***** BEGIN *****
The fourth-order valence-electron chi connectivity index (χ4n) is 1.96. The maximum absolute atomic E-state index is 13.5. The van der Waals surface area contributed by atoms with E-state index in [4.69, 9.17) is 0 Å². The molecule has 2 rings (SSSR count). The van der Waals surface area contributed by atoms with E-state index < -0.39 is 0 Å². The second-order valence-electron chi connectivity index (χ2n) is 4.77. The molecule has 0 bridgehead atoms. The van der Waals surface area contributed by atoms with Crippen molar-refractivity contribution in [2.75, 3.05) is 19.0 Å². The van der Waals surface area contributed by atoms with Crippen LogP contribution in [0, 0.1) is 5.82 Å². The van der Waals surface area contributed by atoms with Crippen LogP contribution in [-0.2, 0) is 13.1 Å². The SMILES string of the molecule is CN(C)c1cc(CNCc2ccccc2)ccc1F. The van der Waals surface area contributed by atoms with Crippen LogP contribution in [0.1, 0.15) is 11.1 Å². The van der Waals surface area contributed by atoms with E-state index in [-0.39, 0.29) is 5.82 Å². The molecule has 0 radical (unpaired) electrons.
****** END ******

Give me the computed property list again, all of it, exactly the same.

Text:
The fourth-order valence-electron chi connectivity index (χ4n) is 1.96. The maximum absolute atomic E-state index is 13.5. The van der Waals surface area contributed by atoms with E-state index in [4.69, 9.17) is 0 Å². The molecule has 2 rings (SSSR count). The van der Waals surface area contributed by atoms with E-state index < -0.39 is 0 Å². The second-order valence-electron chi connectivity index (χ2n) is 4.77. The molecule has 0 bridgehead atoms. The van der Waals surface area contributed by atoms with Crippen molar-refractivity contribution in [2.75, 3.05) is 19.0 Å². The van der Waals surface area contributed by atoms with Crippen LogP contribution in [0, 0.1) is 5.82 Å². The van der Waals surface area contributed by atoms with Crippen LogP contribution in [-0.2, 0) is 13.1 Å². The SMILES string of the molecule is CN(C)c1cc(CNCc2ccccc2)ccc1F. The van der Waals surface area contributed by atoms with Crippen LogP contribution in [0.1, 0.15) is 11.1 Å². The van der Waals surface area contributed by atoms with E-state index in [-0.39, 0.29) is 5.82 Å². The molecule has 0 radical (unpaired) electrons.